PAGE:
Maria Caballero-Rubio.jpg
    Maria Caballero-Rubio: “It’s going to take a lot of time being together, sitting at a table and talking and getting police officers to see us as people who have the same goals.”
    (Centro Cultural)

    Olga Acuña, director of federal programs for the Hillsboro School District, is chair of the Latino Policy Council, a grass-roots organization of leaders in the county formed to work with government on issues critical to their community. Tensions heightened in 2018 when a Latino was arrested for riding a bicycle while intoxicated.

    The deputy struck the inmate’s head against a wall during booking, causing injuries that led to more than two weeks of hospitalization. Investigation of the incident uncovered emails from the deputy containing racial slurs, sent before he joined the department. (In the years since, the inmate received a settlement from the county. The deputy was indicted in 2020, but the case has not been resolved.)

    “Several of us watched that video and thought we need to do something, this can’t be happening in our county,” Acuña recalls. The council initiated conversations with County Sheriff Pat Garrett, asking to form a partnership of some sort with his office. The result was the creation of a Latino Advisory Commission (LAC) in 2020.

    Acuña co-chairs the 11-member commission with Sheriff Garrett; Caballero is a member.
    Drug abuse was on the agenda at the April 6 meeting of the Latino Advisory Commission. Oregon has the second-highest rate of substance abuse disorder in the country, but ranks 50th in the availability of treatment for those who need it. The commission heard that Oregon is being referred to as a "drug vacation state" as a consequence of a law decriminalizing use of street drugs.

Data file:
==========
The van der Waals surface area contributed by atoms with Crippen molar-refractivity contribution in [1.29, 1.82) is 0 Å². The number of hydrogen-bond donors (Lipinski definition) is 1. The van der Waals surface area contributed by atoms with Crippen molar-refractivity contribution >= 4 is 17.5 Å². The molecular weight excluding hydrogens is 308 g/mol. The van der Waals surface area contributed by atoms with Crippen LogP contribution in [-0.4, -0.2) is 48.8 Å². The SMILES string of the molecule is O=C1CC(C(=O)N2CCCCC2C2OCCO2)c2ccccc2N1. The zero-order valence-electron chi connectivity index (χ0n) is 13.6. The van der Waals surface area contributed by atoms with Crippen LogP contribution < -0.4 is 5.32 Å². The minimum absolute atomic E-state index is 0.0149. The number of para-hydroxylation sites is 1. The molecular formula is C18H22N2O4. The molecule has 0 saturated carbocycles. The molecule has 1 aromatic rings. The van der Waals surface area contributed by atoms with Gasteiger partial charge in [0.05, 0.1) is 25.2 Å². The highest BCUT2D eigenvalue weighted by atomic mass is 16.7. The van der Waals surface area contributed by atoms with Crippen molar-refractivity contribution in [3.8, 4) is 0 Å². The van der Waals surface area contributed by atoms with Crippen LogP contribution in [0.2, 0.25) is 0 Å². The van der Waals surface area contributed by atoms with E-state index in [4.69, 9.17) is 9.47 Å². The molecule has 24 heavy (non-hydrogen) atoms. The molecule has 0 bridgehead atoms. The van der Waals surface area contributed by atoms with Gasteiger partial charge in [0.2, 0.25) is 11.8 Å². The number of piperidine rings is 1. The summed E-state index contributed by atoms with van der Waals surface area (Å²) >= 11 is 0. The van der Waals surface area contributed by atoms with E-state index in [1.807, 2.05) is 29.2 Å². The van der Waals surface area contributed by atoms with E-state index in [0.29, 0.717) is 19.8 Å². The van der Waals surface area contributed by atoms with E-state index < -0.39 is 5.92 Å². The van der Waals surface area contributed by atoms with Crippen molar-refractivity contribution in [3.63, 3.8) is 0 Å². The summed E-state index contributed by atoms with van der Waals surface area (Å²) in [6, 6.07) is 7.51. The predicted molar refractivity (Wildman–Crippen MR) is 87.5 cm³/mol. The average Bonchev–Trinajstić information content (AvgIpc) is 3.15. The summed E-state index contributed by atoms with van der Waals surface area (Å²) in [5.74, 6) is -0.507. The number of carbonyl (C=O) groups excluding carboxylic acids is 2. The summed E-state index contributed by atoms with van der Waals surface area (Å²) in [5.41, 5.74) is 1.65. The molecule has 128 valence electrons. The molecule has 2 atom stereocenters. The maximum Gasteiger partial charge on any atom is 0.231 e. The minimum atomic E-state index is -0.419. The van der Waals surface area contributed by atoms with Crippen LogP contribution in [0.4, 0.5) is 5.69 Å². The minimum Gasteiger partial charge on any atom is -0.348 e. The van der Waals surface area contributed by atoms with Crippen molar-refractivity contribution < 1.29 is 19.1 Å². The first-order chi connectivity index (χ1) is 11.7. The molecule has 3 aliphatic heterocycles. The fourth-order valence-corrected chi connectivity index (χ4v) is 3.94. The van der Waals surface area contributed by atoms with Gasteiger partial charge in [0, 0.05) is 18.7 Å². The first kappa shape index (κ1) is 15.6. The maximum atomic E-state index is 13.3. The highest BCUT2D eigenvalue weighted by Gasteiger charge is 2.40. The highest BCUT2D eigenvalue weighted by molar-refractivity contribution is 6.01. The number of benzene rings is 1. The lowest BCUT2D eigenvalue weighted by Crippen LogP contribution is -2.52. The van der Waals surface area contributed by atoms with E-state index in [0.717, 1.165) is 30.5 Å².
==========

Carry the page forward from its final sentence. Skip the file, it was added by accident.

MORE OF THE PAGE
(Centro Cultural)

    Building Trust

    Community safety depends on collaboration between law enforcement and the community, says Sheriff Garrett. The commission provides an ongoing forum to foster mutual understanding, fill communication gaps and apply an equity lens to the department’s work. “Trust gets built along the way,” he says.

    Garrett is bilingual. He spent some of his school years living with a family that didn’t speak English in Quito, Ecuador. “That experience was transformative for me — I fell in love with the culture, and it helped me see our Latino community in a different way when I began working here.”

    Only four members of the LAC are from the sheriff’s office. The other seven are from the community, including two youth representatives. The fact that they speak the language of the community and don’t work for law enforcement brings credibility to the partnership, Garret says.

    Wearing body cameras was one of the first practices to be addressed. The sheriff’s office shared its policy proposals, including turning cameras off in encounters where victims of sexual assault, domestic abuse or intimate partner violence might be unwilling to share information on camera. It adjusted its proposals based on feedback from the LAC, which helped ease concerns that cameras could be used against community members. For its part, the LAC advocated for them as a tool to monitor police behavior.